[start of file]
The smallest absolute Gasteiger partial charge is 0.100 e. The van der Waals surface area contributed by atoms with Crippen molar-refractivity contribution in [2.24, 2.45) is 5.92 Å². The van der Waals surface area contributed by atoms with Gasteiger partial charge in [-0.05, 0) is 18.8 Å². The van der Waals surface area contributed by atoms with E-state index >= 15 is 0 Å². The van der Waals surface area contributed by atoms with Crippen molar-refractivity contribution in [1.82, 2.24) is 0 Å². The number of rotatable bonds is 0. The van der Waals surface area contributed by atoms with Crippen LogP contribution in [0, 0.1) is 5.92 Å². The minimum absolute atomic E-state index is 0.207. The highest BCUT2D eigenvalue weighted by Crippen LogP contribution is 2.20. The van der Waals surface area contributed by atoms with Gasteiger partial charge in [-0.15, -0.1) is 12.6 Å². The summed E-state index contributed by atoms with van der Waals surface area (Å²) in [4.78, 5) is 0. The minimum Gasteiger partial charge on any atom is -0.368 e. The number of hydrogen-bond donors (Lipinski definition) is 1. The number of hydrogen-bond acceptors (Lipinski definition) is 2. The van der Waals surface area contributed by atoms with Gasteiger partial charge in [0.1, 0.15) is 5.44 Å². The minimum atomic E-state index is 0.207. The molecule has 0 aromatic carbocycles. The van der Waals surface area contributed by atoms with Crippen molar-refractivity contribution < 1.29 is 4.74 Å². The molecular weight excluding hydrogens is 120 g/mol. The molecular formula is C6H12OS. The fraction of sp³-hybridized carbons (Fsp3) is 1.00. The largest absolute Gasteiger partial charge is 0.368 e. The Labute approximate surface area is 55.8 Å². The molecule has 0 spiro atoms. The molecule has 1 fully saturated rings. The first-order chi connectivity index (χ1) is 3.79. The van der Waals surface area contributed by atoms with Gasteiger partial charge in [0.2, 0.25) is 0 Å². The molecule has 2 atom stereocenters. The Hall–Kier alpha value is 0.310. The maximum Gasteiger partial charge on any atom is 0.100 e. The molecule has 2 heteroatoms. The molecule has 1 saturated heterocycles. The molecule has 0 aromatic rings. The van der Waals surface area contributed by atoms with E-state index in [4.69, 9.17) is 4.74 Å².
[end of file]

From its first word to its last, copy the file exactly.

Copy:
The smallest absolute Gasteiger partial charge is 0.100 e. The van der Waals surface area contributed by atoms with Crippen molar-refractivity contribution in [2.24, 2.45) is 5.92 Å². The van der Waals surface area contributed by atoms with Gasteiger partial charge in [-0.05, 0) is 18.8 Å². The van der Waals surface area contributed by atoms with E-state index >= 15 is 0 Å². The van der Waals surface area contributed by atoms with Crippen molar-refractivity contribution in [1.82, 2.24) is 0 Å². The number of rotatable bonds is 0. The van der Waals surface area contributed by atoms with Crippen LogP contribution in [0, 0.1) is 5.92 Å². The minimum absolute atomic E-state index is 0.207. The highest BCUT2D eigenvalue weighted by Crippen LogP contribution is 2.20. The van der Waals surface area contributed by atoms with Gasteiger partial charge in [-0.15, -0.1) is 12.6 Å². The summed E-state index contributed by atoms with van der Waals surface area (Å²) in [4.78, 5) is 0. The minimum Gasteiger partial charge on any atom is -0.368 e. The number of hydrogen-bond donors (Lipinski definition) is 1. The number of hydrogen-bond acceptors (Lipinski definition) is 2. The van der Waals surface area contributed by atoms with Gasteiger partial charge in [0.1, 0.15) is 5.44 Å². The minimum atomic E-state index is 0.207. The molecule has 0 aromatic carbocycles. The van der Waals surface area contributed by atoms with Crippen molar-refractivity contribution < 1.29 is 4.74 Å². The molecular weight excluding hydrogens is 120 g/mol. The molecular formula is C6H12OS. The fraction of sp³-hybridized carbons (Fsp3) is 1.00. The largest absolute Gasteiger partial charge is 0.368 e. The Labute approximate surface area is 55.8 Å². The molecule has 0 spiro atoms. The molecule has 1 fully saturated rings. The first-order chi connectivity index (χ1) is 3.79. The van der Waals surface area contributed by atoms with Gasteiger partial charge in [0.2, 0.25) is 0 Å². The molecule has 2 atom stereocenters. The Hall–Kier alpha value is 0.310. The maximum Gasteiger partial charge on any atom is 0.100 e. The molecule has 2 heteroatoms. The molecule has 1 saturated heterocycles. The molecule has 0 aromatic rings. The van der Waals surface area contributed by atoms with E-state index in [4.69, 9.17) is 4.74 Å².